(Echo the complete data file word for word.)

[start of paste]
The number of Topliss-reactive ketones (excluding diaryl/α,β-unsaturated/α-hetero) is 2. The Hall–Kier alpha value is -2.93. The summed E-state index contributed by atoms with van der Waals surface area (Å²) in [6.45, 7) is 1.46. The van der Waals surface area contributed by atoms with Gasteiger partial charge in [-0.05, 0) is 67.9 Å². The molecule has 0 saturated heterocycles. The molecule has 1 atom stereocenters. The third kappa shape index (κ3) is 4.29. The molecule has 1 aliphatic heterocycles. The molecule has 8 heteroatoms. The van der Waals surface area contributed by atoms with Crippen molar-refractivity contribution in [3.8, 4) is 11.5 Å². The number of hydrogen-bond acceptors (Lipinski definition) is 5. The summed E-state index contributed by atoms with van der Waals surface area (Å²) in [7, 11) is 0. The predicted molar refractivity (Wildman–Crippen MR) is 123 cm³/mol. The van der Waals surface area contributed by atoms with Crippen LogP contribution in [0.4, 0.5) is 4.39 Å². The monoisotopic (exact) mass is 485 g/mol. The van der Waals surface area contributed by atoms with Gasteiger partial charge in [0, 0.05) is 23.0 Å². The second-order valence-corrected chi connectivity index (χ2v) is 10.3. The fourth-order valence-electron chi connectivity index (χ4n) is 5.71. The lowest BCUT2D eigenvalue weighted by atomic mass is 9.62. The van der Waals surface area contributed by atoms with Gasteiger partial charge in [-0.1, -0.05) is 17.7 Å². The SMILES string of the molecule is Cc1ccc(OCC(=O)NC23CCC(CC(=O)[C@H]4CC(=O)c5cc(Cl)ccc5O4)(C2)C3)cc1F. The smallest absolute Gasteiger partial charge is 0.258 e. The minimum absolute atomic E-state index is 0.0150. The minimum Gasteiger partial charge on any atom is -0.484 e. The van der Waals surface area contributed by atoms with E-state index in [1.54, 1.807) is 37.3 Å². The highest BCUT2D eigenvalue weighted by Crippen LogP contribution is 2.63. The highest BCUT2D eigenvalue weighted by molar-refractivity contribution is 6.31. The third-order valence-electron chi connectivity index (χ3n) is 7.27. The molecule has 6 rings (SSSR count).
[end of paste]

The number of Topliss-reactive ketones (excluding diaryl/α,β-unsaturated/α-hetero) is 2. The Hall–Kier alpha value is -2.93. The summed E-state index contributed by atoms with van der Waals surface area (Å²) in [6.45, 7) is 1.46. The van der Waals surface area contributed by atoms with Gasteiger partial charge in [-0.05, 0) is 67.9 Å². The molecule has 0 saturated heterocycles. The molecule has 1 atom stereocenters. The third kappa shape index (κ3) is 4.29. The molecule has 1 aliphatic heterocycles. The molecule has 8 heteroatoms. The van der Waals surface area contributed by atoms with Crippen molar-refractivity contribution in [3.8, 4) is 11.5 Å². The number of hydrogen-bond acceptors (Lipinski definition) is 5. The summed E-state index contributed by atoms with van der Waals surface area (Å²) in [7, 11) is 0. The predicted molar refractivity (Wildman–Crippen MR) is 123 cm³/mol. The van der Waals surface area contributed by atoms with Crippen LogP contribution in [0.4, 0.5) is 4.39 Å². The monoisotopic (exact) mass is 485 g/mol. The van der Waals surface area contributed by atoms with Gasteiger partial charge in [0, 0.05) is 23.0 Å². The second-order valence-corrected chi connectivity index (χ2v) is 10.3. The fourth-order valence-electron chi connectivity index (χ4n) is 5.71. The lowest BCUT2D eigenvalue weighted by atomic mass is 9.62. The van der Waals surface area contributed by atoms with Gasteiger partial charge in [-0.1, -0.05) is 17.7 Å². The SMILES string of the molecule is Cc1ccc(OCC(=O)NC23CCC(CC(=O)[C@H]4CC(=O)c5cc(Cl)ccc5O4)(C2)C3)cc1F. The smallest absolute Gasteiger partial charge is 0.258 e. The minimum absolute atomic E-state index is 0.0150. The minimum Gasteiger partial charge on any atom is -0.484 e. The van der Waals surface area contributed by atoms with E-state index in [1.54, 1.807) is 37.3 Å². The highest BCUT2D eigenvalue weighted by Crippen LogP contribution is 2.63. The highest BCUT2D eigenvalue weighted by molar-refractivity contribution is 6.31. The third-order valence-electron chi connectivity index (χ3n) is 7.27. The molecule has 6 rings (SSSR count).